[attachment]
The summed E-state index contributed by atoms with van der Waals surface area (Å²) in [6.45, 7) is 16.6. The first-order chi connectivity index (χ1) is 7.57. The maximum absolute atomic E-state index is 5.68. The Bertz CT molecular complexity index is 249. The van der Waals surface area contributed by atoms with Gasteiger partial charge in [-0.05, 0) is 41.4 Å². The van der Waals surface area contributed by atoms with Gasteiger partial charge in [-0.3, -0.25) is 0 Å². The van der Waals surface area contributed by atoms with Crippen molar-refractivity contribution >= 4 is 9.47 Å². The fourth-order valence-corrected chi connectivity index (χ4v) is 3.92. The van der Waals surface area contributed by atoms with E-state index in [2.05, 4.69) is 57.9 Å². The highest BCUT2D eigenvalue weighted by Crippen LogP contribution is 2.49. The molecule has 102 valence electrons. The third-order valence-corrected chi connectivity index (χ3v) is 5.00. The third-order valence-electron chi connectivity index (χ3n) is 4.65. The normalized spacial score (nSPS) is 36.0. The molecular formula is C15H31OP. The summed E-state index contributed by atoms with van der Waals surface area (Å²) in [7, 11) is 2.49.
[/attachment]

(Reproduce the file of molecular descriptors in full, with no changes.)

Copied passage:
The summed E-state index contributed by atoms with van der Waals surface area (Å²) in [6.45, 7) is 16.6. The first-order chi connectivity index (χ1) is 7.57. The maximum absolute atomic E-state index is 5.68. The Bertz CT molecular complexity index is 249. The van der Waals surface area contributed by atoms with Gasteiger partial charge in [-0.05, 0) is 41.4 Å². The van der Waals surface area contributed by atoms with Gasteiger partial charge in [-0.3, -0.25) is 0 Å². The van der Waals surface area contributed by atoms with Crippen molar-refractivity contribution >= 4 is 9.47 Å². The fourth-order valence-corrected chi connectivity index (χ4v) is 3.92. The van der Waals surface area contributed by atoms with E-state index in [2.05, 4.69) is 57.9 Å². The highest BCUT2D eigenvalue weighted by Crippen LogP contribution is 2.49. The molecule has 102 valence electrons. The third-order valence-corrected chi connectivity index (χ3v) is 5.00. The third-order valence-electron chi connectivity index (χ3n) is 4.65. The normalized spacial score (nSPS) is 36.0. The molecular formula is C15H31OP. The summed E-state index contributed by atoms with van der Waals surface area (Å²) in [7, 11) is 2.49.